'Epic' barely does justice to the closing seven laps of 1992's edition of the Monaco GP as Ayrton Senna and Nigel Mansell, two of the titans of a heavyweight F1 era, went toe to toe for a victory that really mattered to both men.

For Mansell and his fans aside, there would have been relatively little to remember about this particular race more than two decades on had the Williams driver not pitted from a comfortable lead of that race on lap 71 with what he suspected to be a punctured left-rear tyre. That handed Senna an unlikely lead late in the race but a fourth successive Principality success for the Brazilian was far from won as the returning Mansell cancelled out a seven-second deficit on his new tyres in almost no time at all to put himself right on his McLaren rival's rear wing.

What followed over the final three laps has become the stuff of legend as Mansell harried, hurried and pressurised Senna with all his might but the Brazilian held firm, kept his McLaren as wide as possible and won a record-equalling fifth Monaco GP. Senna would take the record outright a year later.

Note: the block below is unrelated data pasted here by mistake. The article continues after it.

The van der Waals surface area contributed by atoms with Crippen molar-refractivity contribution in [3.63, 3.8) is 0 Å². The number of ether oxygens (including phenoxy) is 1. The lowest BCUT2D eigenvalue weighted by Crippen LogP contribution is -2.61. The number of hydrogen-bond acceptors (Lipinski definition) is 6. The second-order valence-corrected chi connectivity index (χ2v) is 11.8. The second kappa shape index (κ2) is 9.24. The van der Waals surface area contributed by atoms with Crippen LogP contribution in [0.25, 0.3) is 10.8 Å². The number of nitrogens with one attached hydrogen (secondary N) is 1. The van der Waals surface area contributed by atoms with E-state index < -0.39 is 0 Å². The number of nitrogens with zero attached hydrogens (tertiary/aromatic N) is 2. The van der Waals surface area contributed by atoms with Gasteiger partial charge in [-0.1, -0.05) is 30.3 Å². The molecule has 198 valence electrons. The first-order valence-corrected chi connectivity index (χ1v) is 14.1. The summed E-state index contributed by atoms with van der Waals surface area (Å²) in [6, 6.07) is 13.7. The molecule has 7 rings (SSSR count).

1988: Senna - That lap and that crash

If Monaco is regarded as Formula 1's ultimate driver circuit, then it's perhaps little surprise that Ayrton Senna's 1988 pole position remains widely regarded as the sport's ultimate qualifying lap. Senna had already topped a qualifying on the streets for previous team Lotus back in 1985 but it was the scale of his single-lap superiority three years later - an astonishing 1.4 seconds - on the shortest lap of the year and in the same car as team-mate Alain Prost which dropped the proverbial jaws.

But what stands as perhaps F1's most famous pole lap wasn't followed up by a race-day win. A serene Senna was leading a recovering Prost but crashed into the barriers at Portier after an apparent loss of concentration. A disbelieving Brazilian famously headed straight from his stricken McLaren to his nearby apartment, not re-emerging until some time later.